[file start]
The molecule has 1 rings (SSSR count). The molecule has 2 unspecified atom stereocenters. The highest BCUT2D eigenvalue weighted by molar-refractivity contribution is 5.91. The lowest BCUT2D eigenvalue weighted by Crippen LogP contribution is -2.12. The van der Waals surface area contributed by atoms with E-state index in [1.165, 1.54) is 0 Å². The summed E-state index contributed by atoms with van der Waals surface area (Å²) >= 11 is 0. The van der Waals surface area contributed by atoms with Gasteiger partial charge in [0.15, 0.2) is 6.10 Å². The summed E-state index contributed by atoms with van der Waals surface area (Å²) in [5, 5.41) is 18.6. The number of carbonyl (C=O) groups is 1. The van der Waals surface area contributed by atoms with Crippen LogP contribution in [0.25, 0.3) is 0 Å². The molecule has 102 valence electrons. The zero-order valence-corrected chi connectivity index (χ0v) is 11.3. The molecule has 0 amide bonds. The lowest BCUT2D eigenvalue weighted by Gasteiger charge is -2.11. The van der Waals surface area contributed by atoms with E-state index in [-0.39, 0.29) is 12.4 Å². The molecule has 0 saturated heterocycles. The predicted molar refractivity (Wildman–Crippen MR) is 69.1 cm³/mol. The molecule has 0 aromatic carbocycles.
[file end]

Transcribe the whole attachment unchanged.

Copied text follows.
The molecule has 1 rings (SSSR count). The molecule has 2 unspecified atom stereocenters. The highest BCUT2D eigenvalue weighted by molar-refractivity contribution is 5.91. The lowest BCUT2D eigenvalue weighted by Crippen LogP contribution is -2.12. The van der Waals surface area contributed by atoms with E-state index in [1.165, 1.54) is 0 Å². The summed E-state index contributed by atoms with van der Waals surface area (Å²) >= 11 is 0. The van der Waals surface area contributed by atoms with Gasteiger partial charge in [0.15, 0.2) is 6.10 Å². The summed E-state index contributed by atoms with van der Waals surface area (Å²) in [5, 5.41) is 18.6. The number of carbonyl (C=O) groups is 1. The van der Waals surface area contributed by atoms with Crippen LogP contribution in [0.25, 0.3) is 0 Å². The molecule has 102 valence electrons. The zero-order valence-corrected chi connectivity index (χ0v) is 11.3. The molecule has 0 amide bonds. The lowest BCUT2D eigenvalue weighted by Gasteiger charge is -2.11. The van der Waals surface area contributed by atoms with E-state index in [-0.39, 0.29) is 12.4 Å². The molecule has 0 saturated heterocycles. The predicted molar refractivity (Wildman–Crippen MR) is 69.1 cm³/mol. The molecule has 0 aromatic carbocycles.